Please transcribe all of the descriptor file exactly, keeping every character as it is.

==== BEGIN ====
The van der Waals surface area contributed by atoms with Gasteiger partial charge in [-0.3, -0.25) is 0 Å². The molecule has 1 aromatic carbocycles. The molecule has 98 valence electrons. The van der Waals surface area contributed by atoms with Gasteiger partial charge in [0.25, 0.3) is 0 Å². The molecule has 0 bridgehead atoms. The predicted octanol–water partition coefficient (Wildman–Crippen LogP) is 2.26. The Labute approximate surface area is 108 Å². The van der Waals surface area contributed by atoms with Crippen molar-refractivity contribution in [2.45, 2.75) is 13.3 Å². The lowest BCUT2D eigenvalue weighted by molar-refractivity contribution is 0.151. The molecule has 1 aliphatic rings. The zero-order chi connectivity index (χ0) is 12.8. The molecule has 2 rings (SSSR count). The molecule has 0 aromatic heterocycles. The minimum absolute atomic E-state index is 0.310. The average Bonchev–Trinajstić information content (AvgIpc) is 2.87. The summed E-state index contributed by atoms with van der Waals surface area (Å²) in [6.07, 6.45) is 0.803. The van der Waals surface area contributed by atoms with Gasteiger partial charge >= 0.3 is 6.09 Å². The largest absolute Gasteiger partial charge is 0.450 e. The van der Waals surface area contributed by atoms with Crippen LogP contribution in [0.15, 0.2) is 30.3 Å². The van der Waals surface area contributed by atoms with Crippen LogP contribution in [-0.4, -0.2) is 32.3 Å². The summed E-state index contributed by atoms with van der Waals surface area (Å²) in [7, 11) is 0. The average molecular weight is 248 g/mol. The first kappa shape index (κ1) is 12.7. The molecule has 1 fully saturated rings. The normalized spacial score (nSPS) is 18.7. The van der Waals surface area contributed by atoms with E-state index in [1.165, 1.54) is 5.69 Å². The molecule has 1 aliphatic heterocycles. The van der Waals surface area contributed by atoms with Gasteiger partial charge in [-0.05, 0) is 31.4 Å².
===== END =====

The van der Waals surface area contributed by atoms with Gasteiger partial charge in [-0.3, -0.25) is 0 Å². The molecule has 1 aromatic carbocycles. The molecule has 98 valence electrons. The van der Waals surface area contributed by atoms with Gasteiger partial charge in [0.25, 0.3) is 0 Å². The molecule has 0 bridgehead atoms. The predicted octanol–water partition coefficient (Wildman–Crippen LogP) is 2.26. The Labute approximate surface area is 108 Å². The van der Waals surface area contributed by atoms with Crippen molar-refractivity contribution in [2.45, 2.75) is 13.3 Å². The lowest BCUT2D eigenvalue weighted by molar-refractivity contribution is 0.151. The molecule has 1 aliphatic rings. The zero-order chi connectivity index (χ0) is 12.8. The molecule has 2 rings (SSSR count). The molecule has 0 aromatic heterocycles. The minimum absolute atomic E-state index is 0.310. The average Bonchev–Trinajstić information content (AvgIpc) is 2.87. The summed E-state index contributed by atoms with van der Waals surface area (Å²) in [6.07, 6.45) is 0.803. The van der Waals surface area contributed by atoms with Gasteiger partial charge >= 0.3 is 6.09 Å². The largest absolute Gasteiger partial charge is 0.450 e. The van der Waals surface area contributed by atoms with Crippen LogP contribution in [0.15, 0.2) is 30.3 Å². The van der Waals surface area contributed by atoms with Crippen LogP contribution in [-0.4, -0.2) is 32.3 Å². The summed E-state index contributed by atoms with van der Waals surface area (Å²) in [7, 11) is 0. The average molecular weight is 248 g/mol. The first kappa shape index (κ1) is 12.7. The molecule has 1 fully saturated rings. The normalized spacial score (nSPS) is 18.7. The van der Waals surface area contributed by atoms with E-state index in [1.165, 1.54) is 5.69 Å². The molecule has 1 aliphatic heterocycles. The van der Waals surface area contributed by atoms with Gasteiger partial charge in [-0.05, 0) is 31.4 Å².